was more worried that the digsby server acts as a proxy to the im, performs a login for me.
pretty sure thats not the case
@Iszi aww.... @rory said they got /. - traffic load pretty heavy
Its hard to maintain a standard when everything you see is nowhere near it.
4
 
@Iszi It is there, just very slow.
 
6:50 PM
You know how medical staff can, over time, lose their sensitivity to unspeakble trauma?
in that context, I can accept that their not using PAKE / bcrypt / other things beyond the bare minimum....
 
heh
that onefte actually has a lot of priceless items....
 
@AviD INF again.
 
awww maaaan
 
Shopping recommendation &// too localized...
0
Q: pyhisical laptop lock for dell n4030

ShadowPressI brought this really great laptop, but i cannot find something that i can lock the laptop physical to the desk or avoid thief's from grab this laptop There is no "universal" hole there that 99% of the laptops... not that ive noticed at... (I mean thing like that: http://www1.dealextreme.com/pro...

 
7:00 PM
think it should be generalized....
 
@AviD Nah, I think flat-out closed.
 
@AviD If you edit, do not forget the typo in the title; it makes my eyes bleed.
 
@ThomasPornin Yeah, what is that? "Pie-high-sickle"?
"Puh-high-sickle"?
 
hows it look now?
 
Still gonna result in a product recommendation(s), which is not what SE is for.
And FFS... why did he initially tag it as ?
 
7:05 PM
@Iszi umm.... poor random generator?
I find that non-regulars usually use very random tags, even when there are some obvious ones.
on the other hand, his laptop does HAVE wifi, right...?
@Iszi wanna have a try and be more explicit?
 
@AviD These days, that's generally presumed. Unless N4030 is some twenty-year-old product.
@AviD I don't see any way this question could not result in "product recommendation" answers. Though, now that it's more generalized, it may still be something worthwhile here.
 
@Iszi ah, so thats why it has that tag. Can someone please create a tag for ? I'll go ahead and add to the q.
@Iszi thats my hope.
 
@AviD You're not serious, are you?
 
I meant the 2nd half, duh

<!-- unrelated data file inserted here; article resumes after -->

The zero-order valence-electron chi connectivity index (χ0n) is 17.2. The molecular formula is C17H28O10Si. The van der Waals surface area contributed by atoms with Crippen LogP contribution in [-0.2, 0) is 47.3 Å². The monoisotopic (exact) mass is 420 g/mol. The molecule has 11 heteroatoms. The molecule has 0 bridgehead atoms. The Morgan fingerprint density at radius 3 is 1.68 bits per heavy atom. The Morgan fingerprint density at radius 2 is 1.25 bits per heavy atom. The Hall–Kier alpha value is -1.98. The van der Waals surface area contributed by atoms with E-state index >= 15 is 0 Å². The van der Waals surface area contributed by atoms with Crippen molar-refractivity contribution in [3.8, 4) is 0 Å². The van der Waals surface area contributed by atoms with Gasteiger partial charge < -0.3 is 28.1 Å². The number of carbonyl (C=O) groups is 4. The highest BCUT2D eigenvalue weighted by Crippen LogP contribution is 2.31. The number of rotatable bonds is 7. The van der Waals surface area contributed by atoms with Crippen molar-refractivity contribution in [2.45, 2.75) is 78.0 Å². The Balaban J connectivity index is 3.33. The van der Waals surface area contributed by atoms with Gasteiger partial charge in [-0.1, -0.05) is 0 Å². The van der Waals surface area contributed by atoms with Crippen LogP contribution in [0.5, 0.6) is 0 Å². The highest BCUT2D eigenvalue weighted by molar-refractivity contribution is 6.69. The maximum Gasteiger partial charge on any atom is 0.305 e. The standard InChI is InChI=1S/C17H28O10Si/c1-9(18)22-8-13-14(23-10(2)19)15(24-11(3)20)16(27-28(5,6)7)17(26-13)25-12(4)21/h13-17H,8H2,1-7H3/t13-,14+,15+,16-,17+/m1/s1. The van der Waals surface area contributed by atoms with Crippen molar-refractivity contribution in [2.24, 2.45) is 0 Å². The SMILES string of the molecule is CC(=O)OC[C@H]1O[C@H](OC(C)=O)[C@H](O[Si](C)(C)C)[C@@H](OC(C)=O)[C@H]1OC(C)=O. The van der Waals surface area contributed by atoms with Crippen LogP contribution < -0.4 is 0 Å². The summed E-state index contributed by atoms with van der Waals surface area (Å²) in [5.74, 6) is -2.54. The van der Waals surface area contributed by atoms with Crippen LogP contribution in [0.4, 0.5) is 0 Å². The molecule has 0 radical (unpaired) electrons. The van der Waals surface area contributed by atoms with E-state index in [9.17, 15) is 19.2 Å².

Posted by Alex Miller on October 5th, 2011

This week, Jeff & Joel are joined (in studio, no less) by David Fullerton, head of the NY Dev Department, and Jason Punyon, a developer here in the office.  Its a fast moving discussion covering all kinds of topics, like:

Stack Exchange 1.0 (which gave users wanting their own Q&A site the Stack Exchange software, without being official Stack sites) is touched on. Jeff discusses the clones that exist and their reason for existing.

Trello’s launch caused some kerfuffle on Web Apps.SE when general (and off-topic) help questions started being asked. In the larger sense, they discuss the necessity of applications and products to have their own unique help service. …

 
7:11 PM
"something worthwhile"
 
Back!
 
Front!
 
:P
 
7:40 PM
Y'know, it'd be nice if that "Firefox is already running..." dialog would have a "Kill Firefox" option.
 
8:00 PM
sure
 
@Iszi Would it count as murder or suicide ?
 
@Iszi Disagree here. Laptop theft is a serious problem, and OP is asking for a solution.
Oh it's been edited thats why it looks ok. Sorry, catching up
 
@thisjosh However, Google says that the Dell n4030 has a Kensington hole, so the OP has not only failed to do some basic research on Google, but also on the laptop that he has under his eyes.
Can a question be closed for OP laziness ?
 
@ThomasPornin Unless he bought a grey market knockoff in which case he may not have a Kensington hole.
boy my editing sucks.
Actually the picture is of insufficient resolution to determine visually and the technical spec don't list Kensington hole.
Yep, it's intended market is Malaysia.
 
8:21 PM
@thisjosh <quote>This product is unavailable. Below we have suggested a like or better computer to satisfy your immediate needs</quote>
Damn, how do you typeset a quoted block in chat ?
 
I think you use single quotes
 
anyway, when I follow the link I have the spec and photos of an Inspiron 14, not the same computer type.
 
Oh oops, poor fact checking on my part.
Yes its the 4020 instead of the 4030
You know it dings me every time you edit that post :P
 
@thisjosh Of course I know it. I am perverse that way.
2
Serves you right for giving me faulty syntax advice.
 
Somewhere there is a test chatroom intended to let you experiment, but I forgot where it is.
 
8:41 PM
@thisjosh Ah, I got it. You begin the line with a '>'. It is not compatible with linking the message to a previous message
 
Maybe you could request a chat improvement.
 
9:13 PM
@ThomasPornin Y'know, I was trying to find that, and didn't. Linky?
 
@ThomasPornin remember you can edit (and therefore view the source) of any chat message as a mod! Yes I can ! Awesome !
 
> This product is unavailable. Below we have suggested a like or better computer to satisfy your immediate needs
@ThomasPornin Like that?
Use a greater-than with a space after it at the start of the line.
 
@Iszi Yes, that's what I found by trying in the sandbox.
 
9:47 PM
ey up +/- etc
 
@RoryAlsop Hello visitor.
 
:-)
 
You should get a new bronze badge in a few hours
 
ooh - which one?
and how can you tell?
 
9:49 PM
I tried to monitor that sort of thing ages back and failed so I gave up:-)
I'm assuming that one of the data.se things will tell you?
 
I saw that you had 21 responses for a total of 99 upvotes
so I upvoted one of your answers for that tag
apparently, such tags are awarded once per day (per night)